The Manila Times – Is the Comelec chief’s alleged unexplained wealth connected to Smartmatic?
By Al S. Vitangcol III | The Manila Times
THE National Movement for Free Elections (Namfrel), Automated Elections System Watch (AES Watch), the Philippine Computer Society (PCS), and other election watchdogs have been assailing the accuracy, reliability, and dependability of Smartmatic-supplied election equipment for the longest time.
These groups have questioned the precinct count optical scan (PCOS) machines when it was first used in the 2010 national and local elections (NLE) and then again in the 2013 midterm elections. The same Smartmatic machines, renamed as vote counting machine (VCM), were again utilized in the 2016 NLE. As expected, there were allegations of vote rigging, tampering, VCM manipulation, and fraud. Rumors abound that the mafia operating within the Comelec is in cahoots with Smartmatic.
As usual, there was no corpus delicti (body of the crime) because of its digital nature. It was entrenched deep inside the machine, in its secure digital card (SD card), or in its random access memory (RAM).
In 2010, I headed a team of information technology experts to conduct forensic analysis on the abandoned PCOS machines found in Antipolo City. We wanted to do more but we were constrained by time and restrained by Smartmatic. The PCOS machines were then returned to the custody of Smartmatic.
Recently, it was suspected that vote manipulation took place in Comelec-maintained transparency servers and were perpetrated by no less than Smartmatic’s own technicians. Of course, Comelec denies any complicity.
I commiserate with these election watchdogs. They can only speculate and trace back from the election results. No “smoking gun” (conclusive evidence of a crime), so to speak. Not until now…
It all started with Angry Bird
Sometime in March this year, popular television and radio host Arnold Clavio publicly announced that a certain presidential appointee, anonymized as “Angry Bird,” would be at the receiving end of multiple court actions courtesy of his estranged wife. The court cases were expected to be filed to coincide with the birthday of the government official.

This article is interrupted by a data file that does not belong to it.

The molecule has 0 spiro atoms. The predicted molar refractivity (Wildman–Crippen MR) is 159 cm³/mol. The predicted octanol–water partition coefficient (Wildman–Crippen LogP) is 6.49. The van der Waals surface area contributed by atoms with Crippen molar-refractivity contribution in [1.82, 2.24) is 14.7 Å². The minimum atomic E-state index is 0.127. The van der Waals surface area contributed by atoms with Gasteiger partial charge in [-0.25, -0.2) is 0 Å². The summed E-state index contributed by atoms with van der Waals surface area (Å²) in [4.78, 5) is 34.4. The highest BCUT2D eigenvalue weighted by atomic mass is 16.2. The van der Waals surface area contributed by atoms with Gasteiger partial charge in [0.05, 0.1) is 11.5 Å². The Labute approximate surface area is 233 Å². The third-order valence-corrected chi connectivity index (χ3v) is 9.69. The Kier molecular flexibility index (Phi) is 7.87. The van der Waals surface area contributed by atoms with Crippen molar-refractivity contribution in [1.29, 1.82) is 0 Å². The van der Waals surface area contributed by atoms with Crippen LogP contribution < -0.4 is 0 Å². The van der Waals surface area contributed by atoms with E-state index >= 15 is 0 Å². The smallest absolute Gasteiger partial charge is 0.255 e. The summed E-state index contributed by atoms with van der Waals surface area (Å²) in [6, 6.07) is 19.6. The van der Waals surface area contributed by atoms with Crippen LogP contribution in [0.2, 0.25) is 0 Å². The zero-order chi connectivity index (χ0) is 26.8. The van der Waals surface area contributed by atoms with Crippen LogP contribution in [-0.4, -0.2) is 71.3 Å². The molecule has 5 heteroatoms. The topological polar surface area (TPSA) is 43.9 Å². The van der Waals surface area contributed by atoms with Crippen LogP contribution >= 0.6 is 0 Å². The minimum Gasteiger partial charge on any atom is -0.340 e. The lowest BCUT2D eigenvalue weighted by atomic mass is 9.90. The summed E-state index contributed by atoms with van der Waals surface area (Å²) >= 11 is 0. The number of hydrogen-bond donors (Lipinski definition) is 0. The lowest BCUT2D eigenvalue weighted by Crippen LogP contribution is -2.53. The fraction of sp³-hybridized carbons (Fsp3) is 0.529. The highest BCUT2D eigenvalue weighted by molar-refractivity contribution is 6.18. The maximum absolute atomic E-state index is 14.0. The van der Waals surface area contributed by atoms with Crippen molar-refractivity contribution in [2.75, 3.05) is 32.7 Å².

Clavio added that the wife discovered a condominium unit, owned by the same public official, and when she forced her way into the unit she found a “whip,” various bank deposit slips, other incriminating documents, and P400 million in cash. Further, the wife was under the care of a prominent lawyer, from whom Clavio had confirmed the details of his blind item expose’. And according to the lawyer, the financial documents that they found amounted to about P2 billion.
Angry Bird is Andres Bautista
The “gossip” from Clavio turned out to be true, as later events would show. Angry Bird is Andres Bautista.
Last weekend, Patricia Paz Bautista claimed that Comelec Chairman Andres Bautista has unexplained wealth and that she had already sought the help of President Rodrigo Duterte on what to do with the passbooks, bank and real estate documents that she found bearing the name of Bautista. The President then summoned National of Bureau of Investigation (NBI) Director Dante Gierran and she was endorsed to him. Patricia then executed an affidavit, which is now with the NBI for case build-up.
On Monday, Senator Grace Poe said that she had “nothing personal” against the beleaguered Comelec chief but the allegations of ill-gotten wealth cannot simply be dismissed as a domestic problem because it is “imbued with public interest.”
Indeed, they should not be ignored.
In several national interviews, Bautista admitted that he accepted commissions (or referral fees) from the Divina Law Office. It must be noted that the same Divina Law Office is the legal counsel of Smartmatic.
One cannot help but wonder whether these commissions are payoffs from Smartmatic.
Likewise, there were persistent rumors that three senatorial candidates for the 2016 NLE deposited huge amounts of money in the bank accounts of Bautista to ensure their victory. These monies were apparently deposited in tranches as early as three months prior to election (May 2016).
Similarly, there were stories that another candidate for a high national position paid the Comelec mafia to pad the election count by about six million votes. However, the latter claimed that another candidate for the same position had paid them first. Giving in to bigger pressure, they refunded the payment of the first candidate and accepted the higher payment of the second candidate.
Who can manipulate the election results? Is it only the COMELEC officials? Is it only the Smartmatic technicians? Or is it both?
Let Bautista do the explaining
Now, how do we connect Bautista’s presumed unexplained wealth with the purported Comelec mafia? It is rather simple. Review the dates of the bank transactions and correlate them with the election timeline.
Then force Bautista to answer all the questions that can be thrown at him. Where did these deposits come from? What are the amounts (from where the commissions were computed)? Why were they deposited in tranches?
Will Bautista lay open the existence of a rumored Comelec mafia? Will he reveal Smartmatic’s supposed inducements? Let Bautista do the explaining.
It is time for the Filipino people to know the truth behind the convoluted Philippine elections.